“The semifinal results blew away the dreams of the Islamist current and the Muslim Brotherhood movement when almost half of the Egyptian people said no in face of the baked constitution project and after exposing all the Islamist current’s attempts to deceive Egyptians over this constitution,” said the statement by Mohamed Adel, top officer and official spokesman of the youth movement. “Members of our movement will not stop encouraging the public to vote no, but will intensify their efforts and are confident in their ability to bring down this constitution.”
“It is impossible for a respectable country to pass a constitution refused by 44% of citizens, which is a huge portion in light of the low turnout that reached around 31% of the registered voters,” said Adel.
Former 2012 presidential candidate and human rights lawyer Khaled Ali filed a lawsuit Sunday demanding “cancelation of the referendum due to the irregularities spotted throughout the first phase.”
“The president’s decree calling for the nationwide referendum didn’t include the draft constitution that will be voted upon and it was not published in the official newspaper,” said the case file.
Ali added that he “refused to vote after knowing that the ballot form didn’t carry the constitution text on it.”
Statements by elections committee officials and top Islamists contradicted the opposition’s claims.
Judge Zaghlol Al-Balshi, secretary-general of the elections committee, announced that “all of the violations didn’t affect the democratic process.”
He condemned the media for “spreading false news that negatively impacts the referendum and sparks suspicion among the people.”
The Muslim Brotherhood’s top lawyer, Mohamed El-Damati, who was appointed head of the referendum operation room at the government-run National Center for Human Rights, harshly criticized the opposition in an interview with Al-Monitor: “Some of Egypt’s opposition elite are infected by diseases of undermining and exaggeration.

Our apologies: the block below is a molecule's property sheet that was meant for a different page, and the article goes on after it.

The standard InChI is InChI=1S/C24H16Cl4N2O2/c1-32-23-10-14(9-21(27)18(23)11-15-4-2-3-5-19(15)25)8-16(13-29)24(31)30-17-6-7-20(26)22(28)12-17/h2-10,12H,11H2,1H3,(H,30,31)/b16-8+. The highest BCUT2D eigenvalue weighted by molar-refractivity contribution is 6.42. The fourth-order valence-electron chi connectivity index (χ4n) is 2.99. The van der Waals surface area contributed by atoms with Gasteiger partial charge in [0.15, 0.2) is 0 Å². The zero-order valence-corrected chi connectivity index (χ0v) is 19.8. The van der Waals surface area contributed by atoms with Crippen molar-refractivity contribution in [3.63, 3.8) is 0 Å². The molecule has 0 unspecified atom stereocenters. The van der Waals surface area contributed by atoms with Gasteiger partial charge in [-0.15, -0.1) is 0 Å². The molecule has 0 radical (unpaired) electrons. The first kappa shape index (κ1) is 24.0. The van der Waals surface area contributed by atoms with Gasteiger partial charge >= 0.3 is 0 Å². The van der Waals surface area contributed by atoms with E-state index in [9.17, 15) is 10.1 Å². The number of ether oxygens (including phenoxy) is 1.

“Their illness of undermining is reflected by their claims that the constitution is shameful, which also proves that they haven’t even read it, while their exaggeration appears in the statements listing imaginary violations during the voting process.”
The prominent lawyer says that remnants of Hosni Mubarak’s regime have infiltrated the opposition lines and “are trying to take the country back into a dark tunnel that started with dissolving the parliament, attempting to dissolve the constituent assembly and the upper house, and most recently their attacks on the presidency.
“The political elite continue to swallow the bait or Mubarak’s remnants and believe their war is with us, the real war is between all of Egypt and those remnants,” said El-Damati.
Mohannad Sabry is an Egyptian journalist based in Cairo. He has written for McClatchy Newspapers and The Washington Times, served as managing editor of Global Post's reporting fellowship "Covering the Revolution" in Cairo as well as a contributor to its special reports "Tahrir Square" and "Egypt: the military, the people." Sabry was nominated to the 2011 Livingston Award for International Reporting. Born in Saudi Arabia and raised around the world, Sabry returned to Cairo in 2001 and has been covering Egypt since 2005. Follow him on twitter @mmsabry.